JFC approves $10.1 million GPR boost for DOJ, but pares back Evers proposal, Legal Services

The Joint Finance Committee approved a $10.1 million GPR boost to the Department of Justice that would include providing assistant attorneys general raises of 2 percent each in 2020 and 2021 while adding nine positions to the state crime lab.

But Tony Evers had proposed 14 new positions in the crime lab, and the GOP motion didn’t sign off on the three new positions for digital forensics the guv wanted. The GOP motion, approved 12-4 along party lines, also included a cut to the division that provides legal advice to the guv and others.

Overall, the GOP motion would add $10.1 million in general purpose revenue to the agency budget over the two-year biennium and $2.2 million in other funds.

That is $4.1 million in GPR less than Evers had proposed and $2.5 million less in other funds.

As part of the package, Republicans would reduce funding for the Division of Legal Services by $1.7 million over the biennium. That office, which provides legal representation to the guv, Legislature, other state officers and state agencies, was slated to receive $55 million over the two-year budget.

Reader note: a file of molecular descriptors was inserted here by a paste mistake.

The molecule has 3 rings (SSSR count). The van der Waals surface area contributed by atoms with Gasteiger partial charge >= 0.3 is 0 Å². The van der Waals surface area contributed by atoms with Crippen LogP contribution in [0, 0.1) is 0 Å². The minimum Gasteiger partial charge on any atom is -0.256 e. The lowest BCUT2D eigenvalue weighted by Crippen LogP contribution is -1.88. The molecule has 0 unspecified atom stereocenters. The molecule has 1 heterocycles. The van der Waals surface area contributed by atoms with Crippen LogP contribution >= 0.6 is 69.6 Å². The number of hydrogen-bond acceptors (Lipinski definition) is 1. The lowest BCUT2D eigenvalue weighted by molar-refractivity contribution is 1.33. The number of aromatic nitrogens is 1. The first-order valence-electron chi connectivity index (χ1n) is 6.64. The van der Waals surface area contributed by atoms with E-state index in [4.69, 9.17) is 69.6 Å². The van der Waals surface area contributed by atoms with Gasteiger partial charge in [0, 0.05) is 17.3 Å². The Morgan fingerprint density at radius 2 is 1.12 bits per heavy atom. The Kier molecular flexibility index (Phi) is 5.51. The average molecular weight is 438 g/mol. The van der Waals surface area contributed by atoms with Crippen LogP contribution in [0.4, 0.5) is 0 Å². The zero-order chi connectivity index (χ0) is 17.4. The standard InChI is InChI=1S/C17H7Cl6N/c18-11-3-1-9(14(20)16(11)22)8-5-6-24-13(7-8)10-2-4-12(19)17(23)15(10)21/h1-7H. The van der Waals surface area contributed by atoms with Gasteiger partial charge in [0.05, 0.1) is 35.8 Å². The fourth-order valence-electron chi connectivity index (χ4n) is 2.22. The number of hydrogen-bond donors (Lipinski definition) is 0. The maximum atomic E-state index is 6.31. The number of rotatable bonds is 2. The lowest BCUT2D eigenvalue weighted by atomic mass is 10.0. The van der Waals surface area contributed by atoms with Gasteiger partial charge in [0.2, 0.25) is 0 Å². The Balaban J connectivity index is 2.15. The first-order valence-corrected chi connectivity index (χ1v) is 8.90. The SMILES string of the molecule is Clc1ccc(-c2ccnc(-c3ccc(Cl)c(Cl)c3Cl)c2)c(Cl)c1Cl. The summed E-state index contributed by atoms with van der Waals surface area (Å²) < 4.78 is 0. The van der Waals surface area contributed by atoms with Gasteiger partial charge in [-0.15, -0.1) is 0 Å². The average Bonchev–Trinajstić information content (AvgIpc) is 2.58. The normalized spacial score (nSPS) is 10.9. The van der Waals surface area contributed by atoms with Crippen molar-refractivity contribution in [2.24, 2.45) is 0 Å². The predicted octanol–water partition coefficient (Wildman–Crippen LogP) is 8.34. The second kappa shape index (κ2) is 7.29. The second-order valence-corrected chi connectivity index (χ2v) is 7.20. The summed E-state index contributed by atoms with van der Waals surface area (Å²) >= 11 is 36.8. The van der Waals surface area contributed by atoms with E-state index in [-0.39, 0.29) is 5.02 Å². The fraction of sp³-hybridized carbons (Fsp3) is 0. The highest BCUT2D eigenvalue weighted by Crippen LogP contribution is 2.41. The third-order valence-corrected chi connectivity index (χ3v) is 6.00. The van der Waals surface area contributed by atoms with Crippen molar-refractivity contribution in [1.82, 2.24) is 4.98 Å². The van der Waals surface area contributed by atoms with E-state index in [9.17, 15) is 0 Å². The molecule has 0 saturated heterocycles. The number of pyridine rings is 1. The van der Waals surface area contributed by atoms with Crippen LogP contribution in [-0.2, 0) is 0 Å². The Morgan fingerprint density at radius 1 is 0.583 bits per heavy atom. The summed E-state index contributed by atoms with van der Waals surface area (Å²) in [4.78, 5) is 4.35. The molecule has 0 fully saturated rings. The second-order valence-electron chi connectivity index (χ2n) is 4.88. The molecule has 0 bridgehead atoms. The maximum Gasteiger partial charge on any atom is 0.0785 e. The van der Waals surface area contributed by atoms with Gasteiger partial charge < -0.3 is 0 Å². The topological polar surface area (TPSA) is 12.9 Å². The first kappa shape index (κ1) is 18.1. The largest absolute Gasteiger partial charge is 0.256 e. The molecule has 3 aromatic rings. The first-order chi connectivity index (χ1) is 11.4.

Rep. Chris Taylor, D-Madison, noted Republicans were making the move at the same time that they were hiring private attorneys to represent them in ongoing legal fights, often with no caps on fees. That includes a challenge of abortion restrictions, environmental suits and challenges to GOP actions in a December lame-duck session.

Republicans have said they don’t trust Dem AG Josh Kaul to adequately represent their views in some cases. But Taylor said they were “rigging the system” against the people of the state.

“You don’t want them to have a voice. You don’t want them to have an attorney general who stands up for them,” Taylor said.

Rep. Mark Born, R-Beaver Dam, said Dems were trying to make it sound like the agency’s funding was being gutted. But he stressed DOJ would see an overall increase of $10.1 million, which he called “healthy.”

The motion signed off on Evers’ plan to add $2 million to the treatment alternatives and diversion grant program.

Known as the TAD program, it provides grants to counties to create and operate deferred prosecution programs as an alternative to incarceration for those facing drug and alcohol charges.

Dems knocked the GOP motion as not enough after Republicans rejected their call to add another $6.1 million to the TAD program in the second year of the budget.

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